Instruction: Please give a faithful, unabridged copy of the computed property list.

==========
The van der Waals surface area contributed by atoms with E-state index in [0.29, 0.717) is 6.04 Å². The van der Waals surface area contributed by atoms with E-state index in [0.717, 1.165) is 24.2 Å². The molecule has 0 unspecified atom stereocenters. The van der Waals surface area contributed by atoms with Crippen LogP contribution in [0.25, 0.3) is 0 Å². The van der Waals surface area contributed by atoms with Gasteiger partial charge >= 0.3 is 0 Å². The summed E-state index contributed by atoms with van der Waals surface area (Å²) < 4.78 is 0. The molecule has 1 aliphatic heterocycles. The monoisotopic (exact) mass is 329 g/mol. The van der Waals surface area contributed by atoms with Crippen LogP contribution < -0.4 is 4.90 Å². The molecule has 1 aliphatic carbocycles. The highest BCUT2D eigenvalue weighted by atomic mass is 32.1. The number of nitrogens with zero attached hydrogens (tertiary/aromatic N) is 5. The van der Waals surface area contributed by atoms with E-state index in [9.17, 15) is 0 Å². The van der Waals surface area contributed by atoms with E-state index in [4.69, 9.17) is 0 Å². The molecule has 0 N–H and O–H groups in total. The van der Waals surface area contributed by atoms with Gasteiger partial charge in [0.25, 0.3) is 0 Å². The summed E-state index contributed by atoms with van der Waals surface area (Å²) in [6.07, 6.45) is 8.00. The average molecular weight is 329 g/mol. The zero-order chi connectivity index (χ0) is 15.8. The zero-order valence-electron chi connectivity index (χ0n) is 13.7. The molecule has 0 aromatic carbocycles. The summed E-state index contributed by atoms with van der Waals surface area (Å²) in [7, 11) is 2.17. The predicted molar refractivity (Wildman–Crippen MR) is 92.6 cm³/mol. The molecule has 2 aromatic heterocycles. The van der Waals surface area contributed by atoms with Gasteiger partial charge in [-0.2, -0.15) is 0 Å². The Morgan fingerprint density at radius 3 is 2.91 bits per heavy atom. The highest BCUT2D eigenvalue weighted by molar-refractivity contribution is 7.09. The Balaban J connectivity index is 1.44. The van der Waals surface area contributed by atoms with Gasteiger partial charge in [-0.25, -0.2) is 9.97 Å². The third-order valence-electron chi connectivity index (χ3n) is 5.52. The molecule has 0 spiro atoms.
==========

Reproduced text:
The van der Waals surface area contributed by atoms with E-state index in [0.29, 0.717) is 6.04 Å². The van der Waals surface area contributed by atoms with E-state index in [0.717, 1.165) is 24.2 Å². The molecule has 0 unspecified atom stereocenters. The van der Waals surface area contributed by atoms with Crippen LogP contribution in [0.25, 0.3) is 0 Å². The van der Waals surface area contributed by atoms with Gasteiger partial charge >= 0.3 is 0 Å². The summed E-state index contributed by atoms with van der Waals surface area (Å²) < 4.78 is 0. The molecule has 1 aliphatic heterocycles. The monoisotopic (exact) mass is 329 g/mol. The van der Waals surface area contributed by atoms with Crippen LogP contribution < -0.4 is 4.90 Å². The molecule has 1 aliphatic carbocycles. The highest BCUT2D eigenvalue weighted by atomic mass is 32.1. The number of nitrogens with zero attached hydrogens (tertiary/aromatic N) is 5. The van der Waals surface area contributed by atoms with E-state index in [9.17, 15) is 0 Å². The van der Waals surface area contributed by atoms with E-state index in [4.69, 9.17) is 0 Å². The molecule has 0 N–H and O–H groups in total. The van der Waals surface area contributed by atoms with Gasteiger partial charge in [0.25, 0.3) is 0 Å². The summed E-state index contributed by atoms with van der Waals surface area (Å²) in [6.07, 6.45) is 8.00. The average molecular weight is 329 g/mol. The zero-order chi connectivity index (χ0) is 15.8. The zero-order valence-electron chi connectivity index (χ0n) is 13.7. The molecule has 0 aromatic carbocycles. The summed E-state index contributed by atoms with van der Waals surface area (Å²) in [7, 11) is 2.17. The predicted molar refractivity (Wildman–Crippen MR) is 92.6 cm³/mol. The molecule has 2 aromatic heterocycles. The van der Waals surface area contributed by atoms with Gasteiger partial charge in [-0.2, -0.15) is 0 Å². The Morgan fingerprint density at radius 3 is 2.91 bits per heavy atom. The highest BCUT2D eigenvalue weighted by molar-refractivity contribution is 7.09. The Balaban J connectivity index is 1.44. The van der Waals surface area contributed by atoms with Gasteiger partial charge in [-0.25, -0.2) is 9.97 Å². The third-order valence-electron chi connectivity index (χ3n) is 5.52. The molecule has 0 spiro atoms.